Wednesday, November 5, 2008

Let's Rest Now and Bridle Our Tongues

When I first arrived in the US in 1999, many members of the diverse Asian community let me know that in the US no woman or non-white could ever be the President. I did not form an opinion on this sweeping statement until about 2 years later when I disagreed with them and against prevailing sentiment. Today they have been proved wrong resoundingly. We had a magnificent election in which a black man with an unusual name and a history of international upbringing and education won the elections, competing first against a powerful white woman within his own party and then against a white woman and a white war hero. The naysayers still ominously add that it is the war, the economy and any number of other disasters that led to this- but the fact still remains that the immense margin of victory lays to rest such speculations. It is an historic day for America. And what a fantastic perspective from a pillar of contemporary American Christian Conservatism- Al Mohler. His column, while mourning the setback for pro-life activism, nevertheless declares the moment's glory unabashedly. Quote:
That victory is a hallmark moment in history for all Americans -- not just for those who voted for Sen. Obama. As a nation, we will never think of ourselves the same way again. Americans rich and poor, black and white, old and young, will look to an African-American man and know him as President of the United States. The President. The only President. The elected President. Our President.

This is glorious. I was talking to my friend about how President Obama's victory will change the quality of discourse among lawmakers. He has demonstrated his gracious speech and consensus building approach. It is safe to say that most lawmakers will treat him with more respect than they showed President Bush if only for the reason that he is a minority. This is all good, regardless of that twisted motivation. Al Mohler's article reflects Christian grace, but outside of such bright lights, the quality of the current discourse on both sides of the centre is terrible. This Wall Street Journal article talks about how ungracious Americans have been in their treatment of Mr. Bush. Regardless of the fact that his presidency has been followed by a trail of problems, some created by the presidency and some not, this shabby behaviour reveals more about ourselves than about Mr. Bush. Quote:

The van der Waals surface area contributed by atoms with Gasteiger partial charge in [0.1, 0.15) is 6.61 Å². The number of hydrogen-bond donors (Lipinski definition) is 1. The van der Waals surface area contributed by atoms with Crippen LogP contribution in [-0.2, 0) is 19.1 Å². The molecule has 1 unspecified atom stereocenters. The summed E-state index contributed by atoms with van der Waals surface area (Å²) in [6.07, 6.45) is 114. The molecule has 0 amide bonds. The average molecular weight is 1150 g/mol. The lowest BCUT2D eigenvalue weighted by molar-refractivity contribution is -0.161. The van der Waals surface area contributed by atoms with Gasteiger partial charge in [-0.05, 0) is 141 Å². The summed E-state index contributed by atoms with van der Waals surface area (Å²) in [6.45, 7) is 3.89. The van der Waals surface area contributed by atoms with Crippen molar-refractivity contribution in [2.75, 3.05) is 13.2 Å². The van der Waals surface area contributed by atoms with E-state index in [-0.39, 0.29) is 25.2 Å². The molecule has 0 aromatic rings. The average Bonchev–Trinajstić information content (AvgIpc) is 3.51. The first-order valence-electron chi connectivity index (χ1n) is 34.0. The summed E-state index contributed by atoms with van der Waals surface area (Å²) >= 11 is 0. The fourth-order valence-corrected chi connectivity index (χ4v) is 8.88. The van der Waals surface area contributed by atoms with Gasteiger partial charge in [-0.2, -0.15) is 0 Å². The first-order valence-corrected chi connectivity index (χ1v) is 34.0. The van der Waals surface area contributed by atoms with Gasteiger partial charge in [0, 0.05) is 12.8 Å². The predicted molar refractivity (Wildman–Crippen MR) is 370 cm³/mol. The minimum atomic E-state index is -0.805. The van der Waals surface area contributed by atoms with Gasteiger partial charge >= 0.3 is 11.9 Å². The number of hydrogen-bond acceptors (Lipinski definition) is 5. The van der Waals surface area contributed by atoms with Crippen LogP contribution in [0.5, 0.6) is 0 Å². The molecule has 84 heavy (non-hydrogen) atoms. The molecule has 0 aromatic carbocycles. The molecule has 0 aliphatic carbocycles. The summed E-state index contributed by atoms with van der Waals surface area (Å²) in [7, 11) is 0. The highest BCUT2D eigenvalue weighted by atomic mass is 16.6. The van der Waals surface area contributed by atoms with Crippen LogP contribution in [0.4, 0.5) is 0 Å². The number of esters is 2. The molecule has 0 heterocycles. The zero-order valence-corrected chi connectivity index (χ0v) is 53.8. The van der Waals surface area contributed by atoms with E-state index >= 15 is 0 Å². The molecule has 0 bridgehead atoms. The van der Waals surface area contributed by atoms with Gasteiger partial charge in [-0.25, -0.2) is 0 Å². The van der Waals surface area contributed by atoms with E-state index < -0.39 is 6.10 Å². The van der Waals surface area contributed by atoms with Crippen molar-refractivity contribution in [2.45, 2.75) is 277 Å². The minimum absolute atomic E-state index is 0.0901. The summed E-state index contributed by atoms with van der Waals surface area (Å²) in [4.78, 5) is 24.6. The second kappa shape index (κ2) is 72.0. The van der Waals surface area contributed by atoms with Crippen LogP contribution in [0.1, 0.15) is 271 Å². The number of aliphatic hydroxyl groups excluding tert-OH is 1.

Earlier this year, 12,000 people in San Francisco signed a petition in
support of a proposition on a local ballot to rename an Oceanside sewage plant after George W. Bush. The proposition is only one example of the classless disrespect many Americans have shown the president.
Last Thursday's Presidential Bash on SNL showed Mr. Bush's daughters talking about the fact that "everybody's calling Dad dumb"- although this was supposed to be funny, it proves how irresponsible we have become in our public discourse. The incredible lies that have been circulated in emails about Mr. Obama belong in this same category. I'm reminded also of George Clooney's comments about Charlton Heston's Alzheimer's, when he refused to apologize for a joke he made about it with "I don't care. Charlton Heston is the head of the National Rifle Association. He deserves whatever anyone says about him." I've written elsewhere in this blog about the declining quality of conservative bickering about liberalism, from religious leaders.

All these statements are intended to hurt, not build up; it is full of malice and spite; it reaches families; it alienates and divides us as a people. Yes, some Americans for all their progress against racism have become a crass, crude bunch of people- and I sincerely hope that Mr. Obama's term will lessen that. In that sense we look to him not only for leadership but an example. The Messianic fervour not withstanding, I think it is right for us to expect that level of class from every lawmaker. I'm glad that so far Mr. Obama has indeed given us the right signals.

And thankfully, Mr. Obama has the media on his side. I hope that a few months of economic and social upheavals do not turn the media against him. When that happens it will time to run for the hills.

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